“Elizabeth Gilpin’s brave and powerful memoir pulls back the curtain on shocking practices at so-called 'therapeutic' boarding schools and how the 'troubled teen' industry often exploits parents’ worst fears for their children. Elizabeth lays bare her own experiences in a narrative that is equal parts riveting, harrowing, and hopeful. Stolen is a critical addition to the mental health conversation in America.” —Van Jones, Founder of Dream Corps, CNN Host, and New York Times Bestselling Author
“Stolen is definitely eye-opening and memorable.”—Booklist
"Elizabeth Gilpin gives an insight into one of the most insidious industries in Stolen, a memoir that will be deemed one of this year’s most powerful & gripping books. . . Elizabeth writes with such a deft touch, allowing readers into her mind as she retells the stories and experiences in such vivid, expressive detail and frequently weaving humour throughout her prose to remind us that even in the darkest of moments, there’s always some light, too."—1883 Magazine
"Stolen is an inspiring testimony of strength, truth, and courage."—Diane von Furstenberg
“This unflinching account is an eye-opener.”—People
"Gilpin’s narrative voice is honest and authentic. . . [she] shows her ability to condense time and still illustrate life vividly. . . [A]n engaging and cautionary story."—Southern Review of Books
"Gilpin’s incredible strength and determination as she endures this unconscionable ordeal is astonishing. Somehow, she finds cause to celebrate, writing about the precious moments of teenage happiness and love she experienced despite the pain and doubt. A jaw-dropping journey of inner strength that will appeal to fans of Educated, Stolen is a memoir you won’t soon forget."—Apple Books Review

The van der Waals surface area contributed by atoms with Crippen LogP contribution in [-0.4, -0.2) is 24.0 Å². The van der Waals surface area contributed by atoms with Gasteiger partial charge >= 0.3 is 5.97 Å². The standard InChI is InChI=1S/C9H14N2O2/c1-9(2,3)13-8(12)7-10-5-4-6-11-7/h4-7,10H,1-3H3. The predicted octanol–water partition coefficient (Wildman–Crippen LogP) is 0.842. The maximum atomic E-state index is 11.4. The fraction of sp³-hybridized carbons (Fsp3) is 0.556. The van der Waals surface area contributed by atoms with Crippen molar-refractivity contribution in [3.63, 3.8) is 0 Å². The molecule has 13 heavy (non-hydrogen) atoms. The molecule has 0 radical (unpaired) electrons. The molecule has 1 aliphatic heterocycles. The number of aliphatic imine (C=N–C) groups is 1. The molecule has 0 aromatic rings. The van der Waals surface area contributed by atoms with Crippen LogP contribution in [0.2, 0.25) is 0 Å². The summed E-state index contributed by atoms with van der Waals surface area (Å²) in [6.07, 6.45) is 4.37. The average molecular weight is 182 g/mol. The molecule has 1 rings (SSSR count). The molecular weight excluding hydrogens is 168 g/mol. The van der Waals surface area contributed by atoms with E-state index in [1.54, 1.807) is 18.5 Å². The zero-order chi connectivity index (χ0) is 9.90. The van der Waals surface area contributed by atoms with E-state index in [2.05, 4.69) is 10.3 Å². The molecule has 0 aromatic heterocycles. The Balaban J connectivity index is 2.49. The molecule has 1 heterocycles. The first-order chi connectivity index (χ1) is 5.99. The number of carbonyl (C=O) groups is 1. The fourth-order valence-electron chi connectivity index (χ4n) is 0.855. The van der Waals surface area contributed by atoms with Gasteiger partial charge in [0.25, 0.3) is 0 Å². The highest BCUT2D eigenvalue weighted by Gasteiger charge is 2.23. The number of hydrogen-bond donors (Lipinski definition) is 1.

"The moment I picked up this heartbreaking and eye-opening memoir, I couldn’t put it down. . . Every raw emotion, every feeling of guilt and sadness and anger, I could feel. Gilpin’s emotions jump off the page, weaving more depth into the story than if it had been told more like an autobiography than like a diary."—The Nerd Daily
"[Stolen] was a difficult book for me to put down -- while the content is devastating and often challenging to read, it is beautifully written and incredibly impactful. Whatever form it takes, I wanted, and continue to want, a happy ending for Elizabeth Gilpin."—The What List
"Elizabeth’s poignant and detailed narrative of her traumatic experience with supposedly ‘therapeutic’ wilderness and boarding school programs shines a light on an enormous problem: the lack of widespread access to evidence-based mental health care for families in crisis. Good therapy is humane and focuses on decreasing problematic behaviors while building on preexisting strengths. It considers the whole family and provides active support and guidance to parents who are at their wits’ end. Breaking down a misbehaving teenager by inducing shame, confusion and helplessness is not a therapeutic technique; it’s abuse. Elizabeth is remarkably brave and will help so many families by sharing this candid, shocking, and enlightening account of her teenage years."—Jamie Howard, PhD, Senior Clinical Psychologist with the Child Mind Institute